On the Partnership Track? Let Litigation Finance Maximize Your Chance of Success

November 21, 2018
shutterstock_420967090

The approaching end of the calendar year means that it’s officially announcement season for big law firms, as associates will learn what year-end bonuses they can expect, and a select few top senior associates will learn if they’ve earned the biggest bonus of all: partnership status.

By now, the conventional wisdom on how young associates can maximize their chances to make partner is well established. In order to stay in the game, associates usually spend the better part of a decade meeting (and likely far exceeding) annual billable hour thresholds; establish tight relationships with powerful senior partners at the firm; build their own network and book of business; and, last but not least, consistently churn out top-notch legal work product on tight deadlines while balancing other projects.

Truly, there is no substitute for hard work when climbing the rungs of the law firm ladder. But the numbers suggest that simply working harder isn’t enough. Large law firms hire dozens if not hundreds of new associates every year, yet typically only name a handful of new partners. Many associates leave voluntarily long before they could ever be considered for partnership, but some will hit their billable hours targets year-after-year and still inevitably will fall short of the brass ring. The most valuable members of a law firm are those who are simultaneously able to add the most value to the firm (e.g., by bringing in new business) and to the client (e.g., by achieving a great result, preferably at a reasonable
price).

Put another way, working long hours is necessary but not sufficient for partnership, and building a book of business that would add value to a large law firm is nearly impossible because billable hours requirements take up precious hours and established partners typically dominate client relationships. So what else can interested associates gunning for partner do to catch the eye of the partnership committee? In short, they are best served by adopting a broader understanding of what it means to really “add value” by familiarizing themselves with innovative litigation solutions that partners who have been in practice longer may not typically consider.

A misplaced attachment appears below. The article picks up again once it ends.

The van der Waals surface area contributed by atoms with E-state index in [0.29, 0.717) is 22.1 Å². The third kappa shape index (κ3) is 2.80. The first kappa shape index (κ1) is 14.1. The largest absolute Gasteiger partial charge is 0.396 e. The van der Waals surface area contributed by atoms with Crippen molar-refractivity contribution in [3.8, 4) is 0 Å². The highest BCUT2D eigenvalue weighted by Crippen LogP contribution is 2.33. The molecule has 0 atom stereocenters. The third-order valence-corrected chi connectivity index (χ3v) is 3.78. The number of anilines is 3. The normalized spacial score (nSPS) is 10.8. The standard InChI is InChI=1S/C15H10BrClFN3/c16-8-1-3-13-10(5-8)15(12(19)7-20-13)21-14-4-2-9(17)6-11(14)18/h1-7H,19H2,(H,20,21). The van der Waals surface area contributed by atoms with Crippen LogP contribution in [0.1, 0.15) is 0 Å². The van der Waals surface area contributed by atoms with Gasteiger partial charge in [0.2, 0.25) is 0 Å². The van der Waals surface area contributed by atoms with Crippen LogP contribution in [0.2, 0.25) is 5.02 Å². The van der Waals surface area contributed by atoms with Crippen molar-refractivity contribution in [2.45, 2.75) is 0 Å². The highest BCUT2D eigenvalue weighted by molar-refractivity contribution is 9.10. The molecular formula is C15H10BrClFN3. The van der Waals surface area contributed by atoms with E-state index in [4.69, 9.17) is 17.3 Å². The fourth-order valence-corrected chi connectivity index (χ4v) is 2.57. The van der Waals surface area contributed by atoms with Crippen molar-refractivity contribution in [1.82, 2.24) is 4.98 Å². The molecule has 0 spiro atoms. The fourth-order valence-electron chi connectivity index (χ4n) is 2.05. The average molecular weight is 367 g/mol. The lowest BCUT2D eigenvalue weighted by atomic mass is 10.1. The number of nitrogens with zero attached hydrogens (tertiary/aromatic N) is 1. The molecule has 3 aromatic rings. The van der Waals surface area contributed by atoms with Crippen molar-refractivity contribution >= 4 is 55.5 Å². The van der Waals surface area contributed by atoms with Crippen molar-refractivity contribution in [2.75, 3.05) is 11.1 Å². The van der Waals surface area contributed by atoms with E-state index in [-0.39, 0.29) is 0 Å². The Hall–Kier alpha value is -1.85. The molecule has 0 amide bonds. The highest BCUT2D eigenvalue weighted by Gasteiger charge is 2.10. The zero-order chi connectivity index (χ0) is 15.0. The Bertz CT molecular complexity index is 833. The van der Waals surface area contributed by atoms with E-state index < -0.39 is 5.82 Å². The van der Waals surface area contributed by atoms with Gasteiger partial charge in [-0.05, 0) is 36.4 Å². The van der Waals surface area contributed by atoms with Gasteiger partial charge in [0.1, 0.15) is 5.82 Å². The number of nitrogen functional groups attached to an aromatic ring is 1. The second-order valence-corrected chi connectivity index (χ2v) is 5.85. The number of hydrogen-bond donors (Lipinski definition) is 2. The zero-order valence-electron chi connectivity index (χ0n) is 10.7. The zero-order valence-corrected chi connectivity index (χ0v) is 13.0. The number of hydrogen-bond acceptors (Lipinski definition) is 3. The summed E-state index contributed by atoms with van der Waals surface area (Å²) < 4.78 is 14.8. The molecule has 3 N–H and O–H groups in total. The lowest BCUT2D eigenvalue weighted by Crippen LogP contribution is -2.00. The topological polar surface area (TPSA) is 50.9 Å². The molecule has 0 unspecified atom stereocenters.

Litigation funding represents one such opportunity. Like the best lawyers, Bentham IMF’s litigation finance products are designed to add value to law firms and clients alike. As one example, a law firm might work with Bentham on a portfolio basis, by which the firm could obtain non-recourse financing for litigation portfolios of three or more commercial cases. When the firm collects contingency fees from one or more of the financed cases, it pays Bentham a multiple of the amount funded. In so doing, the firm can more accurately predict its income, offer a flexible billing arrangement for its clients, and offload some risk. As another example, a firm could recommend that its cash-strapped client work directly with a funder to obtain non-recourse funding on a single-case basis. In that scenario, the client wins because it can pursue a preferable litigation strategy that it might not otherwise be able to afford, and the law firm wins because it is able to offer an outside-the-box solution for the client (and pursue claims that otherwise may have been abandoned due to lack of funds).

In order to stand out in what’s surely a crowded field, the savvy law firm associate should become familiar with litigation financing and feel comfortable adding it to their case strategy discussions as a new, powerful tool in the firm’s litigation kit. It might just add value to the associate’s career, too! To learn more about how commercial litigation funding benefits law firms while aligning their interests with those of their clients, contact us for a consultation.